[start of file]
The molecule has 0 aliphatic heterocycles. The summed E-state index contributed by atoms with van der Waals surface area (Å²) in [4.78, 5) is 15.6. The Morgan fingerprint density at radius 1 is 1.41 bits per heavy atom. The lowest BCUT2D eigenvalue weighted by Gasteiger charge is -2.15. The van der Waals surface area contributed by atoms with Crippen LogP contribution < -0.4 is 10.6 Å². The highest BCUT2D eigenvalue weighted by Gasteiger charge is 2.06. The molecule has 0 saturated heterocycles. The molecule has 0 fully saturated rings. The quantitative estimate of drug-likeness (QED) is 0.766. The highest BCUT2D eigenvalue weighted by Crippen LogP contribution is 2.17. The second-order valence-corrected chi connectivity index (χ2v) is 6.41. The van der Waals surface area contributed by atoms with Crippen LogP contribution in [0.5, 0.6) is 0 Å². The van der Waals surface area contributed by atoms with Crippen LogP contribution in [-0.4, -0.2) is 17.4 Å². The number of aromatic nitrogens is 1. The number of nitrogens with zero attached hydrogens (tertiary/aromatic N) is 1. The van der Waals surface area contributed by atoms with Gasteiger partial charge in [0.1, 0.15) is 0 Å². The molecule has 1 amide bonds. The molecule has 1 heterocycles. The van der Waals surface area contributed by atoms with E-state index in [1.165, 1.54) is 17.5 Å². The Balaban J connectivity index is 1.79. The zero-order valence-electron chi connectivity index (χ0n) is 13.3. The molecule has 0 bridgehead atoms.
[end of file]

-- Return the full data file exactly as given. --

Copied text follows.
The molecule has 0 aliphatic heterocycles. The summed E-state index contributed by atoms with van der Waals surface area (Å²) in [4.78, 5) is 15.6. The Morgan fingerprint density at radius 1 is 1.41 bits per heavy atom. The lowest BCUT2D eigenvalue weighted by Gasteiger charge is -2.15. The van der Waals surface area contributed by atoms with Crippen LogP contribution < -0.4 is 10.6 Å². The highest BCUT2D eigenvalue weighted by Gasteiger charge is 2.06. The molecule has 0 saturated heterocycles. The molecule has 0 fully saturated rings. The quantitative estimate of drug-likeness (QED) is 0.766. The highest BCUT2D eigenvalue weighted by Crippen LogP contribution is 2.17. The second-order valence-corrected chi connectivity index (χ2v) is 6.41. The van der Waals surface area contributed by atoms with Crippen LogP contribution in [0.5, 0.6) is 0 Å². The van der Waals surface area contributed by atoms with Crippen LogP contribution in [-0.4, -0.2) is 17.4 Å². The number of aromatic nitrogens is 1. The number of nitrogens with zero attached hydrogens (tertiary/aromatic N) is 1. The van der Waals surface area contributed by atoms with Gasteiger partial charge in [0.1, 0.15) is 0 Å². The molecule has 1 amide bonds. The molecule has 1 heterocycles. The van der Waals surface area contributed by atoms with E-state index in [1.165, 1.54) is 17.5 Å². The Balaban J connectivity index is 1.79. The zero-order valence-electron chi connectivity index (χ0n) is 13.3. The molecule has 0 bridgehead atoms.